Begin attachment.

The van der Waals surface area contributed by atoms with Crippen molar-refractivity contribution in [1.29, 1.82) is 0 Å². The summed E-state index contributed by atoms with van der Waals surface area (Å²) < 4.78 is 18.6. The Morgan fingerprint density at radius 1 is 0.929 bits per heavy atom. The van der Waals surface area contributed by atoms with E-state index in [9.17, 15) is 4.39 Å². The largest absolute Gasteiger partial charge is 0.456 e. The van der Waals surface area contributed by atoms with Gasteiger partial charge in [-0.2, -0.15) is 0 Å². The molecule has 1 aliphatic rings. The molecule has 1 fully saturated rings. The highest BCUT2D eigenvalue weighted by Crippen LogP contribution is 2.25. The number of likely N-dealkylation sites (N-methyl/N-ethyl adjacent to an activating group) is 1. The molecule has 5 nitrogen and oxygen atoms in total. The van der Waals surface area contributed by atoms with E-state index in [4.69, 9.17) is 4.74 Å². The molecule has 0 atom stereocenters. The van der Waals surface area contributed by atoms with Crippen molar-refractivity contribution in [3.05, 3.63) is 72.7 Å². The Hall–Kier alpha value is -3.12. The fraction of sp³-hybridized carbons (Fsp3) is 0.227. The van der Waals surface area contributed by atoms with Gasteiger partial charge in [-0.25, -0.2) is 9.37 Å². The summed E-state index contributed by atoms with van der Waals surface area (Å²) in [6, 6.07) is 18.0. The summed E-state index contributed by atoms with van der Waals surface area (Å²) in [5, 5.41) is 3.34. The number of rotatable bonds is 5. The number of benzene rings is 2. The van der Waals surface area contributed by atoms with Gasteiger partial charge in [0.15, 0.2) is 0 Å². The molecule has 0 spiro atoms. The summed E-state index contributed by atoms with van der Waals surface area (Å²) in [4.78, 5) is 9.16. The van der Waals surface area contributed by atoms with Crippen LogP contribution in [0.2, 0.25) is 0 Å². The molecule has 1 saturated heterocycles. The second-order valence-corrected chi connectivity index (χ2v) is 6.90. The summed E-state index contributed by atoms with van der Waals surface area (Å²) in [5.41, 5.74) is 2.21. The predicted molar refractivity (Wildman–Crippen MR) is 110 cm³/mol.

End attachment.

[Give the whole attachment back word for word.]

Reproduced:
The van der Waals surface area contributed by atoms with Crippen molar-refractivity contribution in [1.29, 1.82) is 0 Å². The summed E-state index contributed by atoms with van der Waals surface area (Å²) < 4.78 is 18.6. The Morgan fingerprint density at radius 1 is 0.929 bits per heavy atom. The van der Waals surface area contributed by atoms with E-state index in [9.17, 15) is 4.39 Å². The largest absolute Gasteiger partial charge is 0.456 e. The van der Waals surface area contributed by atoms with Gasteiger partial charge in [-0.2, -0.15) is 0 Å². The molecule has 1 aliphatic rings. The molecule has 1 fully saturated rings. The highest BCUT2D eigenvalue weighted by Crippen LogP contribution is 2.25. The number of likely N-dealkylation sites (N-methyl/N-ethyl adjacent to an activating group) is 1. The molecule has 5 nitrogen and oxygen atoms in total. The van der Waals surface area contributed by atoms with E-state index in [4.69, 9.17) is 4.74 Å². The molecule has 0 atom stereocenters. The van der Waals surface area contributed by atoms with Crippen molar-refractivity contribution in [3.05, 3.63) is 72.7 Å². The Hall–Kier alpha value is -3.12. The fraction of sp³-hybridized carbons (Fsp3) is 0.227. The van der Waals surface area contributed by atoms with Gasteiger partial charge in [-0.25, -0.2) is 9.37 Å². The summed E-state index contributed by atoms with van der Waals surface area (Å²) in [6, 6.07) is 18.0. The summed E-state index contributed by atoms with van der Waals surface area (Å²) in [5, 5.41) is 3.34. The number of rotatable bonds is 5. The number of benzene rings is 2. The van der Waals surface area contributed by atoms with Gasteiger partial charge in [0.15, 0.2) is 0 Å². The molecule has 0 spiro atoms. The summed E-state index contributed by atoms with van der Waals surface area (Å²) in [4.78, 5) is 9.16. The van der Waals surface area contributed by atoms with Crippen LogP contribution in [0.2, 0.25) is 0 Å². The molecule has 1 saturated heterocycles. The second-order valence-corrected chi connectivity index (χ2v) is 6.90. The summed E-state index contributed by atoms with van der Waals surface area (Å²) in [5.41, 5.74) is 2.21. The predicted molar refractivity (Wildman–Crippen MR) is 110 cm³/mol.